Welcome to the IDE Question page of the Colour Classic Compendium

 

Welcome to

Colour Classic Compendium

Presented by Stuart Bell(stuartsmacs at dsl dot pipex dot com)

 



'The IDE

question'

 

 

  All trademarks, registered trademarks etc. etc. acknowledged.

This text and photographs (c) Stuart A Bell and Alexey Danilchenko 2001

 

 

 

 

 

 

 

 

 

 

 

 

 

 

 

 

 

 

 

 

 

 

 

 

 

 

 

 

 

 

  

 

 

 

 

 

 

 

 

 

 

Above: A standard IDE cable showing that the key 'bumps' are on the same side when the cable is folded (not twisted).

What's the question? Well you may ask! The issue is whether the description on the famous 'Takky' site of how to use an IDE drive with a Power Colour Classic is right, misleading, or just plain wrong.

It starts with the problem that, perhaps because Apple don't use the usual 'pin 1 is red' convention in their wiring loom, Takky has misnumbered the pins on his diagram. If you ignore his numbering but connect up an IDE device as he shows using the Apple loom, then you'll probably be OK. But if you try and relate his numbering to the IDE standard, or use a standard IDE cable, you could end up with problems.

I personally have never tried to use an IDE drive in any variety of CC, so this page is largely the work of Alexey Danilchenko, who has probably spent more time on this question than he would wish!

The confusion starts with the wiring loom:

Apple's wiring loom uses an IDE connector with the line to pin 40 coloured red.

Above: the IDE cable from the Apple wiring loom connected to an IDE CDROM drive. Pin 1 on the drive is nearest the power connectors on the right, but you can see that the red connector on the cable is pin 40!

 

The IDE standard is to make the line to pin 1 as red.

Above: a standard IDE cable connected to an IDE CDROM drive. Pin 1 on the drive is nearest the power connectors on the right, and you can see that the red commector on the cable is pin 1.

(There are also some non-standard IDE cables around, especially from older PCs, and there's a note to that effect at the bottom of this page, but to illustrate those would only cause more confusion!)

 

Alexey writes: "Initially for me the problem was not whether pin1 is red or not - there probably could be IDE cables without any red wire at all. The problem with the Takky diagram is that it just was not correct from the point of view of the IDE standard.

The IDE standard defines a 40 pin parallel connector (http://www.bbdsoft.com/ide.html) where pin 1 is "Reset IDE" signal and pin 40 is "Ground". This means that we undeniably have a pattern of pins which could not be reversed and the connection work. It's really easy to check that the connector that is labelled pin 1 on Takky's diagram (C11 connector of the main logic board connector) is actually connected to the ground, and so must be pin 40!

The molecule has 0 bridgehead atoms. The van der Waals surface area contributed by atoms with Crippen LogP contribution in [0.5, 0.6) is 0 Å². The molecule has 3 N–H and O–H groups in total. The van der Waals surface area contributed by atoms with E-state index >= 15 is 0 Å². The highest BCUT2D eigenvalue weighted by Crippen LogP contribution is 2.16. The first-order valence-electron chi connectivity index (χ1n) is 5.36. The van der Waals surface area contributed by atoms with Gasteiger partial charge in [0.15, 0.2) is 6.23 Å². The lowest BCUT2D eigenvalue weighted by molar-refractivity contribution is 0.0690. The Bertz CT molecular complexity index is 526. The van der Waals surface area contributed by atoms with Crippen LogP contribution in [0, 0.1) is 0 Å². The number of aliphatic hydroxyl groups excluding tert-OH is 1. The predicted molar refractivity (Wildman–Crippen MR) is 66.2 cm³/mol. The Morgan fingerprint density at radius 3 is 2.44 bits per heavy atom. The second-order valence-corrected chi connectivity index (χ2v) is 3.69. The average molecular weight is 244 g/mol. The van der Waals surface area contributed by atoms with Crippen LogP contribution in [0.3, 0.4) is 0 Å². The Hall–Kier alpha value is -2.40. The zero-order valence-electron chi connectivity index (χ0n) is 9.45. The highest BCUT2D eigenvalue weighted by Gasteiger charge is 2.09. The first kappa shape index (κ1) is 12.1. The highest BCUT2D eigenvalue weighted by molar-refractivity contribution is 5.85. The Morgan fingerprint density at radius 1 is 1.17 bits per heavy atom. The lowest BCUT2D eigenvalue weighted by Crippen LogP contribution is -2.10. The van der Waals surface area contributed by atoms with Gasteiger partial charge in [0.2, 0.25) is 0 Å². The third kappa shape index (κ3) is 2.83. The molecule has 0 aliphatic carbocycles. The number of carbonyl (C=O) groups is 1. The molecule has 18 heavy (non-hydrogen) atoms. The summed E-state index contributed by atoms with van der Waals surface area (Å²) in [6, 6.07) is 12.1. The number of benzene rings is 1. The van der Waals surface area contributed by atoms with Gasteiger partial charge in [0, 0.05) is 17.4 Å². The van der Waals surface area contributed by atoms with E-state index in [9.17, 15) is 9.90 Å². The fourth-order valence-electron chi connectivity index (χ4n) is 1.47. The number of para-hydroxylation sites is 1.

Now if someone tries to make an IDE cable on his own using flat cable without any red wire marking, then that person will have to connect the pins properly and by using Takky's diagram the ground signal will be actually connected to pin 1 of HDD IDE connector. It simply won't work."

The conclusion has to be that the pin numbering on the Takky diagram is wrong. So, if you use a standard IDE cable, the red connector should go to C50 on the main logic board connector. This is pin 1 on the IDE standard

And it's really easy to distinguish a standard IDE cable from a non-standard one. The rule is: if you combine two ends of IDE cable together (by folding cable in the middle) without twisting cable - so that their red stripes will be on the same side then key bumps on the connectors on a standard IDE cable should be oriented in the same direction. See photo on left. On a non-standard IDE cable they will be oriented in opposite directions.

Footnote from Alexey: I found (with a help of my IT administrator at work) that there used to be (and still may be) wrong IDE cables produced for some older PC motherboards. They have standard keyed IDE connectors to HDDs but the connector supposed to be attached to motherboard is reversed. Seems like it was done to prevent mistakes like "which IDE cable end connect to where?".

Unfortunately I was able to find only one cable of this type - and the one I had has key-bump on the motherboard (reversed) connector shaved off to fit in normal motherboards. All other IDE cables I was looking at in a shops were standard IDE cables.

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